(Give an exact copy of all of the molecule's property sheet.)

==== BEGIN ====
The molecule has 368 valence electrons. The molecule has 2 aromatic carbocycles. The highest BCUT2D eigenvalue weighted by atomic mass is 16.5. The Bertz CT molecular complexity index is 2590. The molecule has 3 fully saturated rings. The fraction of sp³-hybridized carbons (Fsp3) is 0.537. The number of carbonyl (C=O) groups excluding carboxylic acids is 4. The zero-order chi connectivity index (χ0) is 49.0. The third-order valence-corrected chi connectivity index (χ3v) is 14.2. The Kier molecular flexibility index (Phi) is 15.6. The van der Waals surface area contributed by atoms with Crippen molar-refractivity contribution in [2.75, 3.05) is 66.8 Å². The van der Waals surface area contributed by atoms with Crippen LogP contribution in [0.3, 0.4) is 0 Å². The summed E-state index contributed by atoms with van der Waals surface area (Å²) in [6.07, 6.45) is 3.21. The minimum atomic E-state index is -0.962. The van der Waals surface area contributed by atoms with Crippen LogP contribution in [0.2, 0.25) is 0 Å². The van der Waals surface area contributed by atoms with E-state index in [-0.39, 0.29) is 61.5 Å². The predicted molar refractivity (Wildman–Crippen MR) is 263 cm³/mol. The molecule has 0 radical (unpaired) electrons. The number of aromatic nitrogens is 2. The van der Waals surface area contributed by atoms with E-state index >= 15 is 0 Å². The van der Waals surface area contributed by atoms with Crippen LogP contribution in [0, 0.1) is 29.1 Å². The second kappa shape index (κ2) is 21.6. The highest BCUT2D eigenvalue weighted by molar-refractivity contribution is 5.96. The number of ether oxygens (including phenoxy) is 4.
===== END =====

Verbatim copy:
The molecule has 368 valence electrons. The molecule has 2 aromatic carbocycles. The highest BCUT2D eigenvalue weighted by atomic mass is 16.5. The Bertz CT molecular complexity index is 2590. The molecule has 3 fully saturated rings. The fraction of sp³-hybridized carbons (Fsp3) is 0.537. The number of carbonyl (C=O) groups excluding carboxylic acids is 4. The zero-order chi connectivity index (χ0) is 49.0. The third-order valence-corrected chi connectivity index (χ3v) is 14.2. The Kier molecular flexibility index (Phi) is 15.6. The van der Waals surface area contributed by atoms with Crippen molar-refractivity contribution in [2.75, 3.05) is 66.8 Å². The van der Waals surface area contributed by atoms with Crippen LogP contribution in [0.3, 0.4) is 0 Å². The summed E-state index contributed by atoms with van der Waals surface area (Å²) in [6.07, 6.45) is 3.21. The minimum atomic E-state index is -0.962. The van der Waals surface area contributed by atoms with Crippen LogP contribution in [0.2, 0.25) is 0 Å². The van der Waals surface area contributed by atoms with E-state index in [-0.39, 0.29) is 61.5 Å². The predicted molar refractivity (Wildman–Crippen MR) is 263 cm³/mol. The molecule has 0 radical (unpaired) electrons. The number of aromatic nitrogens is 2. The van der Waals surface area contributed by atoms with E-state index >= 15 is 0 Å². The van der Waals surface area contributed by atoms with Crippen LogP contribution in [0, 0.1) is 29.1 Å². The second kappa shape index (κ2) is 21.6. The highest BCUT2D eigenvalue weighted by molar-refractivity contribution is 5.96. The number of ether oxygens (including phenoxy) is 4.